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Münch

[mynsh] /münʃ/
noun
1.
Charles, 1891–1968, French conductor in the U.S.
Dictionary.com Unabridged
Based on the Random House Dictionary, © Random House, Inc. 2014.
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Examples from the web for Münch
  • But it will munch through a colony of aphids with a wonderful sense of mission.
  • Or looking at your appendix and deciding, that you are designed to munch or tough tree-leafs.
  • When pigs are present, and that tree-fern stem is lying on the ground, the pigs will come along and munch on it.
  • Unusual island crows wandered about, as ready to munch on fruit as rob a nest or scavenge leftovers.
  • If the weather's fine, munch your warm brioche at one of the tables on the pavement.
  • Some caterpillars munch on drug-laced leaves to rid themselves of crippling parasites, a new study finds.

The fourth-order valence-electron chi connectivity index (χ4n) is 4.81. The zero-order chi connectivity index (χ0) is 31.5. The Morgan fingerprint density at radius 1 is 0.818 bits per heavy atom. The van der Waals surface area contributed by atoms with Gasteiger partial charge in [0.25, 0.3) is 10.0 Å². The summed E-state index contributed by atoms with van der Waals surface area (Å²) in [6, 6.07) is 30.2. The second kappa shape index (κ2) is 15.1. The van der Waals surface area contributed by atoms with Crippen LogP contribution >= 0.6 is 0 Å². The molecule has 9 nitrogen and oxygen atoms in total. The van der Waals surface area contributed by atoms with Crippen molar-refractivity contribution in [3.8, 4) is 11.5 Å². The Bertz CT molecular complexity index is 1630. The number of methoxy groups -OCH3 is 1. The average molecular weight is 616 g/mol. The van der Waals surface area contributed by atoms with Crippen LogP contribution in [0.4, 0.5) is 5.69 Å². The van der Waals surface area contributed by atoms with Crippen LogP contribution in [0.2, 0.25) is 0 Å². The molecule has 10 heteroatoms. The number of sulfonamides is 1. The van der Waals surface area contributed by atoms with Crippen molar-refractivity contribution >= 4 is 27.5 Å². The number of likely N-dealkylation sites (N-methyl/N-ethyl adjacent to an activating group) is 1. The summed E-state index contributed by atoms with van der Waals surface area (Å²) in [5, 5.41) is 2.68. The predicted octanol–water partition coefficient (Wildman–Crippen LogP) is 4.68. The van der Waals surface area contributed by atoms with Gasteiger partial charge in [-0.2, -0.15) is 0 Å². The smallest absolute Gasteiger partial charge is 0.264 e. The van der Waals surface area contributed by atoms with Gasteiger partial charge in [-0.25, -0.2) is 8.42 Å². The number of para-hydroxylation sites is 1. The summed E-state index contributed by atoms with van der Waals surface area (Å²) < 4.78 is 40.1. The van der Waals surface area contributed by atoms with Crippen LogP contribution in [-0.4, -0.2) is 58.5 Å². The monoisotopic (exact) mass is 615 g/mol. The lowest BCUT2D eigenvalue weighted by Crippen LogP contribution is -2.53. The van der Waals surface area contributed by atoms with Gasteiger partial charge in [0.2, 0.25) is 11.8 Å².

• Adult twig catfish also munch on algae as well as the fallen plant matter they use for camouflage.
  • During your next airport layover or flight delay, skip the fast food and munch on gourmet cuisine.
  • Visitors never seemed to tire of watching the pudgy couple munch bamboo.
  • More crunch than munch, the males' abdomens are hollow.
British Dictionary definitions for Münch

munch

/mʌntʃ/
verb
1.
to chew (food) steadily, esp with a crunching noise
Derived Forms
muncher, noun
Word Origin
C14 monche, of imitative origin; compare crunch

Munch

/mʊŋk/
noun
1.
Edvard (ˈɛdvard). 1863–1944, Norwegian painter and engraver, whose works, often on the theme of death, include The Scream (1893); a major influence on the expressionists, esp on die Brücke
Collins English Dictionary - Complete & Unabridged 2012 Digital Edition
© William Collins Sons & Co. Ltd. 1979, 1986 © HarperCollins
Publishers 1998, 2000, 2003, 2005, 2006, 2007, 2009, 2012
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Word Origin and History for Münch

munch

v.

late 14c., mocchen, imitative (cf. crunch), or perhaps from Old French mangier "to eat, bite," from Latin manducare "to chew." Related: Munched; munching.

Online Etymology Dictionary, © 2010 Douglas Harper
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